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No association between thimerosal-containing pertussis vaccine and autism

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COMMENTARY

An article in the October 1, 2003 issue of JAMA found no association between the use of thimerosal-containing pertussis vaccine and the incidence of autism. Between 1970 and 1992, whole-cell pertussis vaccine was the only thimerosal-containing vaccine used in Denmark for routine immunization of infants. In 1992 the last batch of this vaccine was phased out. Whole-cell pertussis vaccine without thimerosal was used from June 1992 through 1996. Thereafter, only acellular pertussis vaccine without thimerosal was used. The Danish Civil Registration System assigns a unique identifier to each person and can track the health and immunization status of all children. A cohort of children born between January 1, 1990 and December 31, 1996 was identified and the number later diagnosed with autistic disorder or other autism spectrum disorder (ASD) was determined. The incidence of autism or other ASD in children receiving thimerosal-containing vaccine was compared to the number of new cases identified who did not receive thimerosal-containing pertussis vaccine and a rate ratio (RR), based on the number of person-years at risk of exposure to thimerosal, was computed. The RR was also adjusted for increasing cumulative dose of thimerosal in increments of 25 mcg of ethylmercury (which is about one-half by weight of thimerosal). The results are summarized in the abstract below. The incidene of autism or other ASD was not different between the two groups. Also, there was no dose-dependent trend of increasing incidence as the cumulative dose of ethyl mercury increased. These data also show a general trend of increasing incidence during the years that thimerosal-containing pertussis vaccine was not used.

These data confirm the findings reported by a separate group of Danish researchers, Madsen et al, PEDIATRICS 2003;112:604-606, [see Abstract], who reported a time trend analysis of the incidence of autism during the period, 1971-2000. The number of children diagnosed with autism (using the criteria of the ICD-8, 1971-1993, and, since 1994, the ICD-10, which included atypical autism, at the time of initial inpatient or, since 1995, outpatient contact) was extracted from a central data registry. There was no significant trend of increasing incidence during the two-decade period, 1971-1990. Immunization with thimerosal-containing vaccines was discontinued in 1992. Between 1991 and 2000 there was an approximately 10-fold increase in the incidence of autism in children 2-4 years of age at the time of diagnosis. These children were born after the discontinuation of thimerosal-containing vaccine.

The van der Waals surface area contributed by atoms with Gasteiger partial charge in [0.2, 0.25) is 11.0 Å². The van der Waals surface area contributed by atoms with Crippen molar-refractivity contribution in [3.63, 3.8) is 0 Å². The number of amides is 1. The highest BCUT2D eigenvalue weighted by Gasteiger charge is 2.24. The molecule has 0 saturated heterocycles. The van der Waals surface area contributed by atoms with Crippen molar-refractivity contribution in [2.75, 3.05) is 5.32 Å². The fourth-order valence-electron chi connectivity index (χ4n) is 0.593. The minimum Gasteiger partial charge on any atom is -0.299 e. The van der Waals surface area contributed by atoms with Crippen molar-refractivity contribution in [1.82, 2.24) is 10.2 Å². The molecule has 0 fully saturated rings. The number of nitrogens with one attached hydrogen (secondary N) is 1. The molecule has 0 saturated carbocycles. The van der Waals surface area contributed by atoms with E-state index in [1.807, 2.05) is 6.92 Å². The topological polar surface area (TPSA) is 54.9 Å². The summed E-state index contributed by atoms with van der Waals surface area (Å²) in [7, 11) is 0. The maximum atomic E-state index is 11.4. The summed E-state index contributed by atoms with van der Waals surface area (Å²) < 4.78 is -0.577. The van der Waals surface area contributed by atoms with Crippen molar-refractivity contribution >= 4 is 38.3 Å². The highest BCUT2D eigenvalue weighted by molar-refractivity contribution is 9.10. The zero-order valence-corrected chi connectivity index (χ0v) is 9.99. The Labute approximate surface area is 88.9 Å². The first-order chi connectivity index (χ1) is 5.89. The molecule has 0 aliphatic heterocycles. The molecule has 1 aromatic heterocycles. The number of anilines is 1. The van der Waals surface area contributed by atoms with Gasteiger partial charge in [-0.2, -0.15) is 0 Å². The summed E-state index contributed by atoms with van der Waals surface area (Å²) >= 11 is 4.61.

Although millions of children have received thimerosal-containing vaccines over the years, the association with autism seemed unlikely but biologically plausible. This paper convincingly shows that there is no association.


ABSTRACT

Title: Association Between Thimerosal-Containing Vaccine and Autism

Authors: Anders Hviid, MSc; Michael Stellfeld, MD; Jan Wohlfahrt, MSc; Mads Melbye, MD, PhD

Publication: J Amer Med Assoc 2003;290:1763-1766.

Context: Mercuric compounds are nephrotoxic and neurotoxic at high doses. Thimerosal, a preservative used widely in vaccine formulations, contains ethylmercury. Thus it has been suggested that childhood vaccination with thimerosal-containing vaccine could be causally related to neurodevelopmental disorders such as autism. Objective To determine whether vaccination with a thimerosal-containing vaccine is associated with development of autism.

Design, Setting, and Participants: Population-based cohort study of all children born in Denmark from January 1, 1990, until December 31, 1996 (N = 467 450) comparing children vaccinated with a thimerosal-containing vaccine with children vaccinated with a thimerosal-free formulation of the same vaccine. Main Outcome Measures Rate ratio (RR) for autism and other autistic-spectrum disorders, including trend with dose of ethylmercury.

Results: During 2 986 654 person-years, we identified 440 autism cases and 787 cases of other autistic-spectrum disorders. The risk of autism and other autistic-spectrum disorders did not differ significantly between children vaccinated with thimerosal-containing vaccine and children vaccinated with thimerosal-free vaccine (RR, 0.85 [95% confidence interval {CI}, 0.60-1.20] for autism; RR, 1.12 [95% CI, 0.88-1.43] for other autistic-spectrum disorders). Furthermore, we found no evidence of a dose-response association (increase in RR per 25 µg of ethylmercury, 0.98 [95% CI, 0.90-1.06] for autism and 1.03 [95% CI, 0.98-1.09] for other autistic-spectrum disorders).

Conclusion: The results do not support a causal relationship between childhood vaccination with thimerosal-containing vaccines and development of autistic-spectrum disorders.

Author Affiliations: Danish Epidemiology Science Centre, Department of Epidemiology Research (Messrs Hviid, Wohlfahrt, and Dr Melbye) and Medical Department (Dr Stellfeld), Statens Serum Institut, Copenhagen, Denmark.

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Commentary by Ronald J. Kallen, M.D.
This page last updated on October 5, 2003